Newswise — Bacteria in the gut do far more than help digest food in the stomachs of their hosts, they can also tell the genes in their mammalian hosts what to do.
A study published today in Cell describes a form of “interspecies communication” in which bacteria secrete a specific molecule—nitric oxide—that allows them to communicate with and control their hosts’ DNA, and suggests that the conversation between the two may broadly influence human health.
The researchers out of Case Western Reserve University School of Medicine, University Hospitals Cleveland Medical Center, and Harvard Medical School tracked nitric oxide secreted by gut bacteria inside tiny worms (C. elegans, a common mammalian laboratory model). Nitric oxide secreted by gut bacteria attached to thousands of host proteins, completely changing a worm’s ability to regulate its own gene expression.
The study is the first to show gut bacteria can tap into nitric oxide networks ubiquitous in mammals, including humans. Nitric oxide attaches to human proteins in a carefully regulated manner—a process known as S-nitrosylation—and disruptions are broadly implicated in diseases such as Alzheimer’s, Parkinson’s, asthma, diabetes, heart disease, and cancer.
The findings suggest nitric oxide is a general mechanism by which gut bacteria can communicate with mammalian hosts. Previous work to untangle communication lines to and from gut bacteria has primarily focused on rare molecules that bacteria secrete. The new findings are akin to uncovering a chemical language common across species, as opposed to single words, said senior author Jonathan Stamler, MD, director of the Institute for Transformative Molecular Medicine at Case Western Reserve University School of Medicine and president of the Harrington Discovery Institute at University Hospitals Cleveland Medical Center. “There is tremendous complexity in the gut, and many researchers are after the next unusual substance produced by a bacterium that might affect human health,” he says. With trillions of bacteria in the average gut, Stamler decided to look for a common language that all bacterial species might use. “The enormity of the gut bacteria population and its relationship to the host predicts there will be general means to communicate that we humans can recognize.”
The researchers demonstrated the phenomenon by feeding developing worms bacteria that produce nitric oxide. They then selected one very important protein—argonaute protein, or ALG-1—that is highly conserved from worms to humans and silences unnecessary genes, including genes critical for development. When nitric oxide secreted by the bacteria attached to ALG-1, they developed malformed reproductive organs and died. Too much nitric oxide from bacteria commanded the worms’ DNA silencing proteins and impaired healthy development.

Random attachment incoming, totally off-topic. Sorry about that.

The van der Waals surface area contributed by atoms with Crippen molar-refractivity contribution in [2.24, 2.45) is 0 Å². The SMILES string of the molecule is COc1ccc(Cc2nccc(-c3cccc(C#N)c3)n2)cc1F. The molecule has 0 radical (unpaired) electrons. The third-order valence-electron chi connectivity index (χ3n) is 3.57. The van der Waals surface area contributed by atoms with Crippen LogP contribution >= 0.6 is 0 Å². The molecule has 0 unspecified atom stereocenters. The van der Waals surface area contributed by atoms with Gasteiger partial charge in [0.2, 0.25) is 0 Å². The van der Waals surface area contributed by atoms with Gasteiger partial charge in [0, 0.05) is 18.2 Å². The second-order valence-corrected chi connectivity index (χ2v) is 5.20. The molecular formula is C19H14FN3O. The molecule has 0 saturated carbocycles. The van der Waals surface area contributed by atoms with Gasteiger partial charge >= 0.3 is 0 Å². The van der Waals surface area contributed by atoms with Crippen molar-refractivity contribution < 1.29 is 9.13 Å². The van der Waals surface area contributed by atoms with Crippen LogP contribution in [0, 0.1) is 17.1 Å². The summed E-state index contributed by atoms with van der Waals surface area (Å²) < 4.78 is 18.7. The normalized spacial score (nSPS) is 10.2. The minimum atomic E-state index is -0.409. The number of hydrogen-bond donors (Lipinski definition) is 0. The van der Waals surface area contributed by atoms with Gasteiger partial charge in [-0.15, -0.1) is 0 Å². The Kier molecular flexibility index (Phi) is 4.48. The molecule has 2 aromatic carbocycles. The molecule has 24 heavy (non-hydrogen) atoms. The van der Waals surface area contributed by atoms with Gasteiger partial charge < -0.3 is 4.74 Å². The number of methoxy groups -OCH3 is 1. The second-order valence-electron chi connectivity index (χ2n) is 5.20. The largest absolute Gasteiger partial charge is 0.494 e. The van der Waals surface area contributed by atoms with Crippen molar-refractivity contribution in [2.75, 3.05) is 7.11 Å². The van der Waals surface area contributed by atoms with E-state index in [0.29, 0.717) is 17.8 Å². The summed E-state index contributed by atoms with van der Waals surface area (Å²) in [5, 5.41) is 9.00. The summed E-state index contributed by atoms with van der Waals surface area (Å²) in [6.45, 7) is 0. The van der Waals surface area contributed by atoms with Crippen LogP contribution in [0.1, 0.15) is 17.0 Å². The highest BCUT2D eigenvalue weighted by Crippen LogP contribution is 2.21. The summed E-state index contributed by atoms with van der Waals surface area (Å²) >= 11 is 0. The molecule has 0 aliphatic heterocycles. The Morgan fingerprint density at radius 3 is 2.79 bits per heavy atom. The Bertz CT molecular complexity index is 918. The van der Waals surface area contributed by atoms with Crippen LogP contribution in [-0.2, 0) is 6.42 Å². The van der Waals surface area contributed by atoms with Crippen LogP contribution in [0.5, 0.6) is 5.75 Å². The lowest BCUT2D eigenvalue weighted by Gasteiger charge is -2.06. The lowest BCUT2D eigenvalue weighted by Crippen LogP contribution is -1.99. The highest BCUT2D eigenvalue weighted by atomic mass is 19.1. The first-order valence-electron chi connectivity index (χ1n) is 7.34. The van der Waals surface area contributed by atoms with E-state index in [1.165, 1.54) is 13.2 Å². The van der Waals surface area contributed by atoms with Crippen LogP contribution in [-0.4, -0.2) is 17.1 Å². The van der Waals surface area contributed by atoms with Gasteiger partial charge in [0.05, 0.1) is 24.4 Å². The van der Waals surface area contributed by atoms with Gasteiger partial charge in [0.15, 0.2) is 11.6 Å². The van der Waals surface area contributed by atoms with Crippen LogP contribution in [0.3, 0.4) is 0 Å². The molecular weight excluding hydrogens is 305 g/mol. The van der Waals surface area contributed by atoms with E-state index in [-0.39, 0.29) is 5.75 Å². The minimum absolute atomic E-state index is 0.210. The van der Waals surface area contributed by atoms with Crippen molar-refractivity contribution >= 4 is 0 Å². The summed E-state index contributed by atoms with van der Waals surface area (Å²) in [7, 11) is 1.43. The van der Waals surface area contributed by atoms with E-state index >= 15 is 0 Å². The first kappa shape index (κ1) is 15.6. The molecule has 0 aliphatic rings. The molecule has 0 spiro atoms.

“Practically, animals will not let this happen,” Stamler said. Instead, the authors speculate a mammalian host outside of a laboratory setting will adjust to accommodate changing nitric oxide levels. Said Stamler, “The worm is going to be able to stop eating the bacteria that make the nitric oxide, or it will begin to eat different bacteria that makes less nitric oxide, or change its environment, or countless other adaptations. But by the same token, too much nitric oxide produced by our microbiome may cause disease or developmental problems in the fetus.”
The study adds to a growing body of evidence that bacteria living in the gut, determined by diet and environment, have a tremendous influence on mammalian health. Stamler imagines nitric oxide may represent an opportunity to manipulate this symbiotic relationship. Just as probiotics are designed to improve digestion, inoculating a person’s gut with bacteria to improve nitric oxide signaling is conceivable. “I now think of this therapeutically, as a drug. There are tremendous opportunities to manipulate nitric oxide to improve human health.”
While nitric oxide and S-nitrosylation may be a general mode of interspecies communication with broad health implications, it will require additional future research. Will nitric oxide be the only chemical communication channel? “We’re basically seeing a new field opening for general strategies of communication,” says Stamler. “There will be others.”
Stamler collaborated with several researchers from Case Western Reserve University School of Medicine on the new study, including first authors Puneet Seth, MD and Paishiun (Nelson) Hsieh, MD, PhD; Suhib Jamal; Liwen Wang, PhD; Mukesh Jain, MD; and Jeff Coller, PhD.
This research was supported in part by grants from the National Institutes of Health (R01-GM099921 to J.S.S., T32GM007250 and F30AG054237 to P.N.H, and R35HL135789 to M.J.).
Seth, P., et al. “Regulation of microRNA machinery and development by interspecies s-nitrosylation.” Cell. DOI: 10.1016/j.cell.2019.01.037
For more information about Case Western Reserve University School of Medicine, please visit: case.edu/medicine.